Introduction to Water chemistry for brewers

Water chemistry is arguably more important when all grain mashing than it is for extract brewers. Extract brewers may need to make adjustments to unsuitable water, or even “build” water chemistry from scratch, to make a specific brew.

“Building” water by adding of controlled amounts of certain mineral salts to water of a known “ionic profile”, to yield water with a new profile with the desired characteristics. This is to emulate the water, for instance, of a famous brewing town. Distilled, RO or other de-ionised water is normally the starting water of choice.

Extract Brewers

This is where extract brewers can benefit. Considering that extract is basically concentrated wort, the mashing chemistry is in the past. This might be difficult since you don’t know what ions may now be present in the extract, or what their concentrations are. A general guideline might be to use RO or carbon filtered water for extract brewing, perhaps adding calcium sulphate, Calcium Chloride and /or perhaps a small amount of magnesium sulphate.

All grain Mashing

Sufficient calcium ions need to be present to help drive down the pH of the mash. Calcium ions bind to phosphates in the grain precipitating calcium phosphate and liberating hydrogen ions. An increase in the hydrogen ion concentration pushes the pH of the mash lower.

Water Profiles

Most published water chemistry profiles concentrate on the levels of calcium (Ca), sulphate (SO4), magnesium (Mg), sodium (Na), chloride (Cl), and carbonate (CO3).  It is worth remembering though, that brewers around the world have often pre-treated the water in their location. This is to make it more suitable for brewing, so that an exact replica of a town’s water may not be desirable. We can add each of these ionic components by adding measured amounts of gypsum (calcium sulphate), Epsom salt (Magnesium Sulfate) and Calcium Chloride.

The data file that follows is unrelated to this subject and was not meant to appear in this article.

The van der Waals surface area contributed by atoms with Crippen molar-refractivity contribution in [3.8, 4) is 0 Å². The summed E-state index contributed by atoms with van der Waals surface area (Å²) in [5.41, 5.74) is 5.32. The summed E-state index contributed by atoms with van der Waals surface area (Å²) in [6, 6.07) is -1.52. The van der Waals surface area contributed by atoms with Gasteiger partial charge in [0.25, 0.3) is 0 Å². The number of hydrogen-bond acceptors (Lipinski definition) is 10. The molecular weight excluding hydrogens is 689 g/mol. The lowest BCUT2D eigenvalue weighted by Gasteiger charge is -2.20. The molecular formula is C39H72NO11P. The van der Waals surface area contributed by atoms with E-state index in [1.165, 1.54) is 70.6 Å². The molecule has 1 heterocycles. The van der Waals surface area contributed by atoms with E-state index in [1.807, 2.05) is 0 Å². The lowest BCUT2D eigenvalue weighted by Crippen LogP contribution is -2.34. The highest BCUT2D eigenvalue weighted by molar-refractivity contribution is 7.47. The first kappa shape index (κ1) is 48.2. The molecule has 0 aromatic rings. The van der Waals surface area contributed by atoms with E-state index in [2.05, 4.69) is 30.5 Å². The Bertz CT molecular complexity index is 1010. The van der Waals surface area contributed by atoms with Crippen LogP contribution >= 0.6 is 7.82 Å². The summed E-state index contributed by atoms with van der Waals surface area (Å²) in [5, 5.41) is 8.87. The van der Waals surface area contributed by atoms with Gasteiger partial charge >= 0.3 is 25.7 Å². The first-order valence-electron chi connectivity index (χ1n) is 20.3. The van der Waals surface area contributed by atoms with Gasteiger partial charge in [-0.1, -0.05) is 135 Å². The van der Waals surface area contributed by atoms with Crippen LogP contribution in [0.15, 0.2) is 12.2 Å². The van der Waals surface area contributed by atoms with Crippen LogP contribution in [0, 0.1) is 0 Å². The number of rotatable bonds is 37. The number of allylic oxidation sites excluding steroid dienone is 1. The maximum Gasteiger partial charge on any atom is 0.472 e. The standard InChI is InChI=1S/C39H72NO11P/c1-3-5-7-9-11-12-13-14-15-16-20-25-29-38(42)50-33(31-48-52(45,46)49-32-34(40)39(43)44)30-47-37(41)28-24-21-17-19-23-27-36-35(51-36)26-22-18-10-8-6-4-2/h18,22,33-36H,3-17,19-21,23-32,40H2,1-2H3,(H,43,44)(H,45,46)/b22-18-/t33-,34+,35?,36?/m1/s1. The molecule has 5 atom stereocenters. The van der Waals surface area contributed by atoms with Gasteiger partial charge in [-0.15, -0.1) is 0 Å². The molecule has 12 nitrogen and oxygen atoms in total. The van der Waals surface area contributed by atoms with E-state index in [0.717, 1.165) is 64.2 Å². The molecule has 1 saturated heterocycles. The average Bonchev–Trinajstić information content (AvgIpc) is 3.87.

Brisbane water

The 12-month average profile for Brisbane water is somewhat deficient in Calcium Ions. We find that addition of 5g of calcium sulphate and 2.5 g of Calcium chloride will raise the calcium level and provide a good sulphate to chloride ion Ratio

Water chemistry around the world

The dissolved salts in the water used for brewing affect the flavour of the finished beer, So much so that areas of the world historically famous for certain beers as thus because of the water chemistry of naturally occurring there. For example, Czech Pilsner is brewed with the very soft water found locally in the town of Pilsen. The same beer brewed in Munich with harder water produces the subtly different Bavarian style Pils. The water in the area around Dortmund contains a high sulphate level which accentuates bitterness from hops, producing the different again Dortmunder lagers.

Calcium (Ca) and magnesium (Mg) ions are needed by yeast to keep it healthy and flocculate well. Mashing water should also contain sufficient Calcium to help drive down the pH of the mash

Sulphate (SO4) ions can taste bitter in high concentrations and emphasise the hop bitterness in beer.

Iron (Fe), even in very low concentrations, creates a metallic off-flavour in the finished beer. Despite persistent rumour, stout does not contain high levels of iron or it would taste horrid.

Sodium (Na) can give a salty flavour and Chloride (Cl) is supposed to give a fuller bodied mouthfeel to the beer.
Beer is acidic and has a pH of around 4.

Burton on Trent has a very high total salt content in its natural waters, but dominating these salts are sulphates

Dublin has very alkaline water and brewers used darker, more acidic malts to bring the beer down to the desired pH. This led to darker beers such as stouts being more common.

Pilsen has a very low total salt content in its water leading to softer-tasting more subtle beer like a pilsener. 
Dortmund has more hardness and sulphate producing more bitter lagers.